Alex Atala: Reinventing Brazilian cuisine, one ant at a time

Alex Atala: Reinventing Brazilian cuisine, one ant at a time

At D.O.M in Sao Paulo, the spotlight is on indigenous ingredients.

Words by Ute Junker

Photo Marcus Steinmeyer

If you dine at Alex Atala’s acclaimed Sao Paulo restaurant D.O.M and find ants on your plate, rest easy – they are meant to be there. Over the past two decades, Atala has championed indigenous foodstuffs, introducing diners to ingredients they may never have tried before, from heart of palm to the cambuca fruit, tucupi juice from manioc root and, yes, the odd ant.

Atala understands that insects are not to everyone’s taste – “We don’t offer the ants to everyone, and we always ask the guest before serving it” – but he is keen to expand his diners’ palate.

“It’s definitely a challenge having ingredients like insects be widely accepted, but I truly believe in the potential of these ants in haute gastronomy – not only for their rich flavour, but also because the dishes they are in can be intriguing and funny too.”

Atala sources almost all of his ingredients from Brazil, with 50 per cent of them coming from the Amazon.  Atala’s love affair with the region began as a young age, on family holidays. He has strong memories of eating the local fish, “lighting up a fire by the river and grilling [them]. This might be one of the most important memories I have from my childhood,” he says.

His ants, which add a delightful lemongrass flavour to a dish, are also from the Amazon. To thank the tribespeople who introduced him to the ants, Atala gave them some lemongrass, which they had never seen before. In a lecture now available on YouTube, Atala tells the delighted audience that the tribe was very taken with the new food, declaring “It tastes like ant!”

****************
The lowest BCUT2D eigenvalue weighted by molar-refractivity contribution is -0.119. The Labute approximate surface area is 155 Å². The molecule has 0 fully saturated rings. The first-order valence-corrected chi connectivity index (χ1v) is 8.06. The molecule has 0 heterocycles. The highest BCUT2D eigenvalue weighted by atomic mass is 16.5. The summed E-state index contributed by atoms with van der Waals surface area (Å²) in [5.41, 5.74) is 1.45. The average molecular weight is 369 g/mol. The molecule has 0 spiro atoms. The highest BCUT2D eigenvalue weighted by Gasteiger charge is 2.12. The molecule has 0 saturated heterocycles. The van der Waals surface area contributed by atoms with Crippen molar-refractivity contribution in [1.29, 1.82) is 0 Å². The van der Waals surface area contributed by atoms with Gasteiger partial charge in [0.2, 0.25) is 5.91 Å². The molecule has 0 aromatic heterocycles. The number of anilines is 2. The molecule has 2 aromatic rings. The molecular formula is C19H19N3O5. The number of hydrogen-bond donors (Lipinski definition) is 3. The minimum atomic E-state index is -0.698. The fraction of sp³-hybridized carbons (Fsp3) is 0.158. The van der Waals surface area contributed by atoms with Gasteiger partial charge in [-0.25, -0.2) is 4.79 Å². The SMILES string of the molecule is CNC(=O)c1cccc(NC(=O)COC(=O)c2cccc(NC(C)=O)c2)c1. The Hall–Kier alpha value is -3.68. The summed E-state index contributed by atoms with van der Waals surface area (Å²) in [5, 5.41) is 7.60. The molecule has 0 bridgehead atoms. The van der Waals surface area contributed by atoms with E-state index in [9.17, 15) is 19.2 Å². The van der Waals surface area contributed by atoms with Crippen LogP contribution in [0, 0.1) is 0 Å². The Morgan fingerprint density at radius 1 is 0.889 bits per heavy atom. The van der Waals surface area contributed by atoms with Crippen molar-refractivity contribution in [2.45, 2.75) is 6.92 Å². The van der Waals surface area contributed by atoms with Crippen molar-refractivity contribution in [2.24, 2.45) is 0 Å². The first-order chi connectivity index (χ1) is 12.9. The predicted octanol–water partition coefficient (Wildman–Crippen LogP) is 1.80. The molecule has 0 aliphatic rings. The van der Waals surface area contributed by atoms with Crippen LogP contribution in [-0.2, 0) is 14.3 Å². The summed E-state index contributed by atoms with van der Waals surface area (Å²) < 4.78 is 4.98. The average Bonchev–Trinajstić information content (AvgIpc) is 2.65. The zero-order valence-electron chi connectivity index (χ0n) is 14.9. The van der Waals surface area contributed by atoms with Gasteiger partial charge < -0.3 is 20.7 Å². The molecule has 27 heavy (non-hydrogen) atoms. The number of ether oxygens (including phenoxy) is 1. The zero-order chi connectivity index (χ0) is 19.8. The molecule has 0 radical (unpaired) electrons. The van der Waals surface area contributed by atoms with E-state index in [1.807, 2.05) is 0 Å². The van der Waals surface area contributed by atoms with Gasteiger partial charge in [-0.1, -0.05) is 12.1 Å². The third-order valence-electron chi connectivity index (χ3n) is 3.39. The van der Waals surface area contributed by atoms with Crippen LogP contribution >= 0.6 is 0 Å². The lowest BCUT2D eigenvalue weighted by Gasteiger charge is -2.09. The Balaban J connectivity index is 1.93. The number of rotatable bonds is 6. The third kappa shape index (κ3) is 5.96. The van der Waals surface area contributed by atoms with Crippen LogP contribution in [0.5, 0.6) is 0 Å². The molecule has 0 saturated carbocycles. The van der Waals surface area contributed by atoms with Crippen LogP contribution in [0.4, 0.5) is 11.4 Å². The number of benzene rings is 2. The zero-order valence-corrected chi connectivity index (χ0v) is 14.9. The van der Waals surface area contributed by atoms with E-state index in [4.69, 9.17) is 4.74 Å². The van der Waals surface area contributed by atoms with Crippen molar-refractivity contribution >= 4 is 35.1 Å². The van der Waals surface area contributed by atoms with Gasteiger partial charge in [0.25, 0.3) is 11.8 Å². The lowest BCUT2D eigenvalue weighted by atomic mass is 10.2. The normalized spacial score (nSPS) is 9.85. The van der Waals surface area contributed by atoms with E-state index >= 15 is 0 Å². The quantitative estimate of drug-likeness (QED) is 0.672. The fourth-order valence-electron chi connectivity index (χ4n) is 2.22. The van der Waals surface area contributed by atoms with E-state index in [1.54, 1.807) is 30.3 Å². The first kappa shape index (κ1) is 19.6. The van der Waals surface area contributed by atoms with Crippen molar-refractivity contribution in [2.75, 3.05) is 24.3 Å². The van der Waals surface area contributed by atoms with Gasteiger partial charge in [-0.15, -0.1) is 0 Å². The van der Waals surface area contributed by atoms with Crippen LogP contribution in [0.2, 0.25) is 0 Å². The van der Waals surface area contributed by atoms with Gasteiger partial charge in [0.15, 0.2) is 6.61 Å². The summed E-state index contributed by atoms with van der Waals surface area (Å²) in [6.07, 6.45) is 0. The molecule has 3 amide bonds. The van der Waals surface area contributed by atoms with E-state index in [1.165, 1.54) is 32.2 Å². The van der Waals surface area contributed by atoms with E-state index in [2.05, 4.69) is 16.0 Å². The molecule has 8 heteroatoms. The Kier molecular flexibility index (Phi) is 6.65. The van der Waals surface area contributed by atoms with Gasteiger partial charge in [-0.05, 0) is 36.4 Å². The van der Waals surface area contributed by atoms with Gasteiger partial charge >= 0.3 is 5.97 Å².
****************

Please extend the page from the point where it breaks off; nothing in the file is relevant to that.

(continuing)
Atala’s aim is nothing less than getting Brazil’s unique flavours known around the world. The great cuisines, he says, can be summed up in three ingredients – soy sauce, ginger and seaweed for Japan, for instance, or tomato, basil and mozzarella for Italy. His picks for Brazil? “Manioc and all its sub products, ants and peppers.”

There are plenty of other indigenous ingredients highlighted on the menu, including the priprioca root. Although none of the indigenous tribes used it as a foodstuff, Atala was intrigued by its magnificent aroma, which has already been harnessed by the cosmetics industry. He has found that the plant’s complex aroma – variously citric, smoky and earthy – can be used with ingredients as diverse as fish, chocolate, lemon and bananas.

One thing is certain: Atala is not in danger of running out of new ingredients any time soon. “I am always learning something new,” he says.

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